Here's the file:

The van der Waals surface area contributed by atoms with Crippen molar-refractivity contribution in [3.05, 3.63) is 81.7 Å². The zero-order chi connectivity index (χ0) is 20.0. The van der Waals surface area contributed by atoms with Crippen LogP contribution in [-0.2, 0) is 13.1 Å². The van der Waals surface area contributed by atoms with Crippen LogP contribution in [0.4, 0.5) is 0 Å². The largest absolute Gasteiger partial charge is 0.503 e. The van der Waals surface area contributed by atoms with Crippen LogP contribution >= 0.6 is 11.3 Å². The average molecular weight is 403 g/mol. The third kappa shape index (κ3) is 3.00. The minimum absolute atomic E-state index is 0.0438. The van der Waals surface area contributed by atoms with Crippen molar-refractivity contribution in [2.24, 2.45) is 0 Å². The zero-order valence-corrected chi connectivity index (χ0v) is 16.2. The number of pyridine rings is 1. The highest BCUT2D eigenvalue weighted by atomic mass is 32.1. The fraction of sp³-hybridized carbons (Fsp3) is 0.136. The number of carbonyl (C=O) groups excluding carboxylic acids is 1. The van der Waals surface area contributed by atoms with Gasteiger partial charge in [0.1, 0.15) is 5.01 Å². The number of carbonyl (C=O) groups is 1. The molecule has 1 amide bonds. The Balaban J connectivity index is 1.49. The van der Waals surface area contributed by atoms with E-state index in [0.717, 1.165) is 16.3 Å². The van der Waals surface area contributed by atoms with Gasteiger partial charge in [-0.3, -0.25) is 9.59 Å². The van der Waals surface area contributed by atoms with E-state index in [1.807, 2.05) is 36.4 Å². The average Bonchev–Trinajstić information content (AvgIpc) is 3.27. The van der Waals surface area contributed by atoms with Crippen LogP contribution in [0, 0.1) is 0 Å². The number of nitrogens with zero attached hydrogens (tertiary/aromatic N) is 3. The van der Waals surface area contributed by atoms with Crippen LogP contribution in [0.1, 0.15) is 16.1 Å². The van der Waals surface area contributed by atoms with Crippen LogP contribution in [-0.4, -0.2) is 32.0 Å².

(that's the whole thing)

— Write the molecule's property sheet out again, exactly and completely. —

The van der Waals surface area contributed by atoms with Crippen molar-refractivity contribution in [3.05, 3.63) is 81.7 Å². The zero-order chi connectivity index (χ0) is 20.0. The van der Waals surface area contributed by atoms with Crippen LogP contribution in [-0.2, 0) is 13.1 Å². The van der Waals surface area contributed by atoms with Crippen LogP contribution in [0.4, 0.5) is 0 Å². The largest absolute Gasteiger partial charge is 0.503 e. The van der Waals surface area contributed by atoms with Crippen LogP contribution >= 0.6 is 11.3 Å². The average molecular weight is 403 g/mol. The third kappa shape index (κ3) is 3.00. The minimum absolute atomic E-state index is 0.0438. The van der Waals surface area contributed by atoms with Crippen molar-refractivity contribution in [2.24, 2.45) is 0 Å². The zero-order valence-corrected chi connectivity index (χ0v) is 16.2. The number of pyridine rings is 1. The highest BCUT2D eigenvalue weighted by atomic mass is 32.1. The fraction of sp³-hybridized carbons (Fsp3) is 0.136. The number of carbonyl (C=O) groups excluding carboxylic acids is 1. The van der Waals surface area contributed by atoms with Gasteiger partial charge in [0.1, 0.15) is 5.01 Å². The number of carbonyl (C=O) groups is 1. The molecule has 1 amide bonds. The Balaban J connectivity index is 1.49. The van der Waals surface area contributed by atoms with E-state index in [0.717, 1.165) is 16.3 Å². The van der Waals surface area contributed by atoms with Gasteiger partial charge in [-0.3, -0.25) is 9.59 Å². The van der Waals surface area contributed by atoms with E-state index in [1.807, 2.05) is 36.4 Å². The average Bonchev–Trinajstić information content (AvgIpc) is 3.27. The van der Waals surface area contributed by atoms with Crippen LogP contribution in [0, 0.1) is 0 Å². The number of nitrogens with zero attached hydrogens (tertiary/aromatic N) is 3. The van der Waals surface area contributed by atoms with Crippen LogP contribution in [0.1, 0.15) is 16.1 Å². The van der Waals surface area contributed by atoms with Crippen LogP contribution in [-0.4, -0.2) is 32.0 Å².